It Could Take Some Time for Lane Johnson to Excel in Philadelphia

Brad Gagnon@Brad_Gagnon NFL National ColumnistMay 22, 2013

May 20, 2013; Philadelphia, PA, USA; Philadelphia Eagles first round draft pick offensive tackle Lane Johnson (65) during organized team activities at the NovaCare Complex. Mandatory Credit: Howard Smith-USA TODAY Sports

The Philadelphia Eagles invested their highest draft pick of this century in Oklahoma offensive tackle Lane Johnson, so I have little doubt that the Eagles will get him into the starting lineup this season—regardless of how much the somewhat raw rookie struggles. 

It's not particularly concerning that 2012 fifth-round pick Dennis Kelly has been taking first-team reps ahead of Johnson early on in organized team activities, but it is a small sign that Johnson isn't quite ready yet. 

That might change between now and Philadelphia's Monday Night Football opener in Washington on September 9, but it's another indication that he could experience more growing pains than expected.  

Ben Muth from Football Outsiders provided a rather discouraging assessment of Johnson's pass-blocking skills in an analysis published last week: 

Johnson is a pretty horrific fundamental pass blocker who probably wouldn't have gone in the top five in any other draft. Well, maybe the 2000 NBA Draft. Nothing he does can't be fixed, but if you're taking someone that early, you would probably like a few less loose nails.

It's important to remember that, only two years ago, Johnson was a tight end and defensive end. And only four years ago, he was a quarterback.

He became a third-team All-American at tackle and has quality experience on both the left and right side in the highly competitive Big 12, but now he's going to have to face Brian Orakpo, Tamba Hali, Von Miller and Jason Pierre-Paul in the first five weeks of his third season at the position.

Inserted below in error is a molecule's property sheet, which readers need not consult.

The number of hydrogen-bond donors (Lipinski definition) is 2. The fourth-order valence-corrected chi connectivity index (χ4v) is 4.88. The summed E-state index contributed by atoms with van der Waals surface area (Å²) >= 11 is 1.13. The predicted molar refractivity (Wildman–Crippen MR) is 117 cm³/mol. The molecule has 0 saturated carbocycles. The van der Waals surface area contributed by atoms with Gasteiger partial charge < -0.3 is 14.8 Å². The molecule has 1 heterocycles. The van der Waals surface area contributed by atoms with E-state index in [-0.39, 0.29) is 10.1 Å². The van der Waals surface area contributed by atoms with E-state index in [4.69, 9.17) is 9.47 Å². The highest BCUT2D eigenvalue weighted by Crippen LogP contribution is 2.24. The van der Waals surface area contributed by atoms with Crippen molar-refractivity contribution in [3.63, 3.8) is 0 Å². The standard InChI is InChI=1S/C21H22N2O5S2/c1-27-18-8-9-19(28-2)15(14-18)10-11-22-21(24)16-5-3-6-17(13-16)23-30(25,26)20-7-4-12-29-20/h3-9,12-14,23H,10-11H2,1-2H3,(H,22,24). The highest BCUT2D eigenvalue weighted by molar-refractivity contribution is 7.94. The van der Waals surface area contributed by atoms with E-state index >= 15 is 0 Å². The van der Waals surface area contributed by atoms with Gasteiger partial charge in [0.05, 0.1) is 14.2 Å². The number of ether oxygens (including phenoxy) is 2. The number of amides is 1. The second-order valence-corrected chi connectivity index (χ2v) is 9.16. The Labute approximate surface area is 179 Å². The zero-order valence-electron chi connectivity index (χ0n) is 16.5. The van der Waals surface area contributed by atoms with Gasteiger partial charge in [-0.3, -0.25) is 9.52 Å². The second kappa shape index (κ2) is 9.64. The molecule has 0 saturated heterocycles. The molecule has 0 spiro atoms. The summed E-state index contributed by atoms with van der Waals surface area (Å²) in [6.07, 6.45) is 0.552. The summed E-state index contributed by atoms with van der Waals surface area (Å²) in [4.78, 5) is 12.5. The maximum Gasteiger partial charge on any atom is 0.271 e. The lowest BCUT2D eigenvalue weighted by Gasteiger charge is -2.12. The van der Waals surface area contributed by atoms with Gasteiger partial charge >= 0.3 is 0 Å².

The point is that Johnson might not immediately help the Eagles in the same way other top-five picks have been able to in years past. This was a weak draft class and—as Muth points out—Johnson likely wouldn't have been such a high pick in previous years. His circumstances have put added pressure on him.

The third tackle didn't go off the board last year until Mitchell Schwartz was taken in Round 2, 33 spots later than Johnson went in 2013. 

In 2010, Anthony Davis was the third tackle taken and he went relatively high as well in the No. 11 spot. He surrendered 11 sacks and took 11 penalties as the fifth-worst offensive tackle in the league that year, according to Pro Football Focus (subscription required). 

One year prior, Eugene Monroe was the most recent third tackle to be taken inside the top 10 when he was drafted eighth overall by Jacksonville. That year, PFF rated his pass-blocking 66th among 77 qualifying offensive tackles. 

It didn't happen overnight for either of those guys, so don't expect things to click immediately for Johnson, either.